The landmark referendum to halt the development of all new oil wells will safeguard the unique biosphere, preventing infrastructure and the extraction of almost 800 million barrels of crude oil that could also potentially cause an ecological catastrophe in the Amazon River.

Amazon Rainforest Landscape, Yasuni National Park.

Inspired by the success of this referendum, the people of Quito, Ecuador’s capital, also voted against gold mining in Chocó Andino, a sensitive highland biosphere nearby.


Pemba Island, lying 30 miles (50km) east of the Tanzania coast, is the very epitome of a tropical paradise. Pure white sand cascades into azure waters filled with a spectrum of reef fishes, towering palm trees fringe the shoreline, and cotton candy clouds scud across a vast blue sky, bathing the island in sunshine and warmth.

As idyllic as it is, Pemba has been struggling in recent years to keep up with the demands of an increasing regional population and tourism.

Manta Resort‘s Kwanini Foundation has been established to overcome these challenges and create sustainability in all forms.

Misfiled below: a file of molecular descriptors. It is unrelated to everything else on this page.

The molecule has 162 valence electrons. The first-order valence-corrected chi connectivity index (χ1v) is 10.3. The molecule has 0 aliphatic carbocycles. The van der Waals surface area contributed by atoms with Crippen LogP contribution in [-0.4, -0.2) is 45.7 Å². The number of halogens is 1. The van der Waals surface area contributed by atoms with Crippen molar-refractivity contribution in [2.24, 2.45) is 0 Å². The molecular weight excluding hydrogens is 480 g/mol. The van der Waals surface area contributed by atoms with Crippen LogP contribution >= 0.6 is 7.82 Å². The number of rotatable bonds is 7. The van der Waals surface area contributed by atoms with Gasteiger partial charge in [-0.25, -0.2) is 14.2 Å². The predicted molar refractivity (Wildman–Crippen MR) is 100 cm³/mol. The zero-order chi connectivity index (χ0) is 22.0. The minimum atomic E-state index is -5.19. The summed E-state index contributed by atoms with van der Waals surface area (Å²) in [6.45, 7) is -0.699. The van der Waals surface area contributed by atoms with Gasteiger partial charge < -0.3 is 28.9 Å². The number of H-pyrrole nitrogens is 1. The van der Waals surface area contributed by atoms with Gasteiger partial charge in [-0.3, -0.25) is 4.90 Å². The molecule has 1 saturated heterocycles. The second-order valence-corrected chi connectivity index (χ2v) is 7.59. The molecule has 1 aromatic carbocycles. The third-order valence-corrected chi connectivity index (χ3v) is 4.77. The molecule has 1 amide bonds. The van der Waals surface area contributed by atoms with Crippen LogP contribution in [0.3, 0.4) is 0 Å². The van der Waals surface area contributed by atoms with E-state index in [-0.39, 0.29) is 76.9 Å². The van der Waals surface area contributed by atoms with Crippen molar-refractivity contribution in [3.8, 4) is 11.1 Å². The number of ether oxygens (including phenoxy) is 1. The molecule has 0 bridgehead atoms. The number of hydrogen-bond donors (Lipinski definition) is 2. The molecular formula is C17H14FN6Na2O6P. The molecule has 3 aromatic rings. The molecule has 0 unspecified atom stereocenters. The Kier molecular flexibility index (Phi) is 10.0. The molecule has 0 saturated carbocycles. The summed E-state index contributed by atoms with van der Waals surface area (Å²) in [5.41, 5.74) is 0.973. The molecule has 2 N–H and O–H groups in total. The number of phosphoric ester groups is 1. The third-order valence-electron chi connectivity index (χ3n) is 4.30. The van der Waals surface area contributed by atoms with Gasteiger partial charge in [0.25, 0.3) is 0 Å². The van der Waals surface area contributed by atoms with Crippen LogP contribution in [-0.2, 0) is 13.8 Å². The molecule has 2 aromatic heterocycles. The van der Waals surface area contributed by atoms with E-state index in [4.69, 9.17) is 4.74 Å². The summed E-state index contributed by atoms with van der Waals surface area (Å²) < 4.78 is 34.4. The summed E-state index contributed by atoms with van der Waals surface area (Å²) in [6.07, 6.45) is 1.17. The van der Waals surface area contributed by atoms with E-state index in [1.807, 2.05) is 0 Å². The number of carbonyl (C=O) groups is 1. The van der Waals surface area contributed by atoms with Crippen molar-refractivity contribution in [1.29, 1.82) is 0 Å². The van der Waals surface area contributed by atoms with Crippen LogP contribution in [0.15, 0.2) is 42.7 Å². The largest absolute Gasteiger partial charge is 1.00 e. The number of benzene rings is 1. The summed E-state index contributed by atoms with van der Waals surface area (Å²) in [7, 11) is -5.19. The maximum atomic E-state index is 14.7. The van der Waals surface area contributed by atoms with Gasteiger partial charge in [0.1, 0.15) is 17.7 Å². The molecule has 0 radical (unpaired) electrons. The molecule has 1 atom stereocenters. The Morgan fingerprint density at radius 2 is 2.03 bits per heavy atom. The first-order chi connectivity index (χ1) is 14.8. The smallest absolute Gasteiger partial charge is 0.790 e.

Kwanini’s focus on sustainability is actioned in several areas. First and foremost is a focus on community. Local residents have been fishing the waters of the Zanzibar archipelago for generations and this marine bounty is integral to their survival. Kwanini is educating fishermen on sustainable techniques and helping to rehabilitate fish stocks that have been over-harvested due to demand from restaurants, hotels and a growing local population.

On land, Pemba’s people are also being educated on the importance of preserving their endemic flora. While Ngezi Forest Reserve protects a portion of the island, sustainable practices are being taught to prevent deforestation and detrimental activities on the rest of the island.